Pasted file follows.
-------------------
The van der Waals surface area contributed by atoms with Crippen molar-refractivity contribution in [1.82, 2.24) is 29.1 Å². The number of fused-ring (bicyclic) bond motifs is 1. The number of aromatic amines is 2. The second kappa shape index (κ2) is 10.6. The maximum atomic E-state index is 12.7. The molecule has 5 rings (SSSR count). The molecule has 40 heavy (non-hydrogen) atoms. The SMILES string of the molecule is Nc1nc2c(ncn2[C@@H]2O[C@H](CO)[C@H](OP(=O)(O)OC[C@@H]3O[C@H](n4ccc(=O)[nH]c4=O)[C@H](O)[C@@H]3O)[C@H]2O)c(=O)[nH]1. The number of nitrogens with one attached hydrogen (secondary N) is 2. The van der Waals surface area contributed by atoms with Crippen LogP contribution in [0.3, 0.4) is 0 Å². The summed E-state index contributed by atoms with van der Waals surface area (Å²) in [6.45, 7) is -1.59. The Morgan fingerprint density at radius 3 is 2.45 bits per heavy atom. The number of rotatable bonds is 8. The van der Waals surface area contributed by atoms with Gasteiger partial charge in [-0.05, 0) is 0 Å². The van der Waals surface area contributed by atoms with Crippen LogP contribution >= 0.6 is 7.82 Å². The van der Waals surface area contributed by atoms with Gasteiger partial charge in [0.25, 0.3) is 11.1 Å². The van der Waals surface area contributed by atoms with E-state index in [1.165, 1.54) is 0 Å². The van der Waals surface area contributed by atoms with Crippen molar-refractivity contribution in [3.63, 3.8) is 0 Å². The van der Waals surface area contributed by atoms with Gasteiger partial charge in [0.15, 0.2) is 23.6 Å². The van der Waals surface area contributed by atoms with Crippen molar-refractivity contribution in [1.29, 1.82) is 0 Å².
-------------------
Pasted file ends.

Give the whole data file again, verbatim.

The van der Waals surface area contributed by atoms with Crippen molar-refractivity contribution in [1.82, 2.24) is 29.1 Å². The number of fused-ring (bicyclic) bond motifs is 1. The number of aromatic amines is 2. The second kappa shape index (κ2) is 10.6. The maximum atomic E-state index is 12.7. The molecule has 5 rings (SSSR count). The molecule has 40 heavy (non-hydrogen) atoms. The SMILES string of the molecule is Nc1nc2c(ncn2[C@@H]2O[C@H](CO)[C@H](OP(=O)(O)OC[C@@H]3O[C@H](n4ccc(=O)[nH]c4=O)[C@H](O)[C@@H]3O)[C@H]2O)c(=O)[nH]1. The number of nitrogens with one attached hydrogen (secondary N) is 2. The van der Waals surface area contributed by atoms with Crippen LogP contribution in [0.3, 0.4) is 0 Å². The summed E-state index contributed by atoms with van der Waals surface area (Å²) in [6.45, 7) is -1.59. The Morgan fingerprint density at radius 3 is 2.45 bits per heavy atom. The number of rotatable bonds is 8. The van der Waals surface area contributed by atoms with Gasteiger partial charge in [-0.05, 0) is 0 Å². The van der Waals surface area contributed by atoms with Crippen LogP contribution >= 0.6 is 7.82 Å². The van der Waals surface area contributed by atoms with Gasteiger partial charge in [0.25, 0.3) is 11.1 Å². The van der Waals surface area contributed by atoms with E-state index in [1.165, 1.54) is 0 Å². The van der Waals surface area contributed by atoms with Crippen molar-refractivity contribution in [3.63, 3.8) is 0 Å². The van der Waals surface area contributed by atoms with Gasteiger partial charge in [0.15, 0.2) is 23.6 Å². The van der Waals surface area contributed by atoms with Crippen molar-refractivity contribution in [1.29, 1.82) is 0 Å².